The only real problem on Man Vs Machine is that Nate Dogg is not on all of the hooks. The general rule of the album that most songs abide by is that if a male singer sings the hook (i.e. Nate on “Multiply” and “My Name” and Anthony Hamilton on “The Gambler”), the chorus will be what it should be: memorable and a good representation of the rest of the lyrics. If a female singer or Xzibit sings the hook, it will not be probably annoying and frustratingly poor. Some of the choruses on the album really suffer, especially the Golden State collaboration “Harder” and “Choke Me, Spank Me (Pull My Hair)”’s generic “I don’t want to love you / I just want to fuck you / You should bring your friends through / I’ll fuck you and them too (Choke me, spank me, pull my hair)”. The hooks on “Harder” and “Enemies” are just bad enough that they cause the listener to cringe, and don’t make the songs impossible to listen to, just harder then they need to be. The bad hooks are made up for by the quality of the good ones, however. Xzibit should take a few lessons from Dr. Dre, who seems to be the king of hooks – just look at his recent work, “Bad Intentions” and “Without Me”. No matter what you have to say about these songs, you must admit their catchiness.
The lyrics are, as always from X to the Z, top notch. Songs like “Right On” display innovative flows with interesting gimmicks like X has always used, in this case having his staccato flow piped in the left and right ears, switching sides between lines. And, even though Xzibit’s subject matter here is weaker than on his best effort, 40 Dayz and 40 Nightz, he still has the ability to spit rhymes like “Never take a day I'm breathin’ on this planet for granted / Time for change, time for growth, peace and understandin’ / See, but niggaz keep forcin my hand, disturbin’ my plans / Bringin out the soldier in a peaceful man / It's like tryin’ to build a house on sand; you never get a solid foundation, one man can change the nation / Yo, I put that on all creation; Haitian, Jamaican African, Asian, Caucausian, Indian / Whatever your persuasion” on “Heart of Man”. Some of the lyrical content rises above the thug image that we have come to expect from Xzibit, but some of the songs don’t have the most interesting subject matter, like the M.O.P. collabo “BK to LA”. Even still, this may be the best song on the album, with the exciting orchestral influenced production reminiscent of the M.O.P. and Pharoahe Monch song “Show No Mercy”, and Xzibit and M.O.P. turning in memorable performances.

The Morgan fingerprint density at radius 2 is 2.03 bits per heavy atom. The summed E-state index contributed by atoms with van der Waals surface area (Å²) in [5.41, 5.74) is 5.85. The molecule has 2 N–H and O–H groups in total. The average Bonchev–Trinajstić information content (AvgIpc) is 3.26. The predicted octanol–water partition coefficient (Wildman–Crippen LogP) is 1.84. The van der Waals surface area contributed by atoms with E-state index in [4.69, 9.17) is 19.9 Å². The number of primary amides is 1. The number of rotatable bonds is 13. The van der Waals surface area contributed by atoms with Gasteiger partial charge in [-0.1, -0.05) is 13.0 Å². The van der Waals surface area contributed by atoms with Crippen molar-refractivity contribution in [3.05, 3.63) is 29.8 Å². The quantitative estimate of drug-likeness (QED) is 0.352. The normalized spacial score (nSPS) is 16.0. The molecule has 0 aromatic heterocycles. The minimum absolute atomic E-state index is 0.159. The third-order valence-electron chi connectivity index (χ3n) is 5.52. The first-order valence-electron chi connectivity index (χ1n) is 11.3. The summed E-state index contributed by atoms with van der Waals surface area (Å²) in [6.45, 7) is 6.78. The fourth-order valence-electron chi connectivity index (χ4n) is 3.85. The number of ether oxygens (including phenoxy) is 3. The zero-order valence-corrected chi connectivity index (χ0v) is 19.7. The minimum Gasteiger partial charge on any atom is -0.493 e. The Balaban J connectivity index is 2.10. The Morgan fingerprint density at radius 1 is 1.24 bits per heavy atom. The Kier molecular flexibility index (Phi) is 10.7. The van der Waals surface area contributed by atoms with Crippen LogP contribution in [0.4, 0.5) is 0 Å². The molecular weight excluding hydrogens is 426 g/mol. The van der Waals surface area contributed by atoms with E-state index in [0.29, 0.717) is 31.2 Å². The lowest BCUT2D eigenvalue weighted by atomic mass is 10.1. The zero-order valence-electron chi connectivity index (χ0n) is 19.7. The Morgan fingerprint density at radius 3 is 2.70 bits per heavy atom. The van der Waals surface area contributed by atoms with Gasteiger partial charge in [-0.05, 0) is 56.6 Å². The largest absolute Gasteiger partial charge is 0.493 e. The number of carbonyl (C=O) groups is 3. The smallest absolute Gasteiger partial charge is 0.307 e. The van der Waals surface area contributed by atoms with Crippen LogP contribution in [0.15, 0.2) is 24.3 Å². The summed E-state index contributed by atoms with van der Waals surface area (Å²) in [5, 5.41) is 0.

Man vs Machine is a great album, but it doesn’t reach the greatness of 40 Dayz and 40 Nightz or At the Speed of Life. It’s a worthy addition to any hip-hop fans collection, but don’t expect perfection or an album that you can listen to thousands of times. It’s a fun album that will be great for the first few weeks, but after that, it may only be good for a re-listen every month or so. It will sell, especially if “My Name” is the second single, but it’s a travesty that Xzibit’s two worst, but still great, albums are his best selling. Such is the current state of hip-hop, and as Xzibit himself has said “Don’t hate the playa – hate the game”.
Reviewed by: Brett Berliner
Reviewed on: 2003-09-01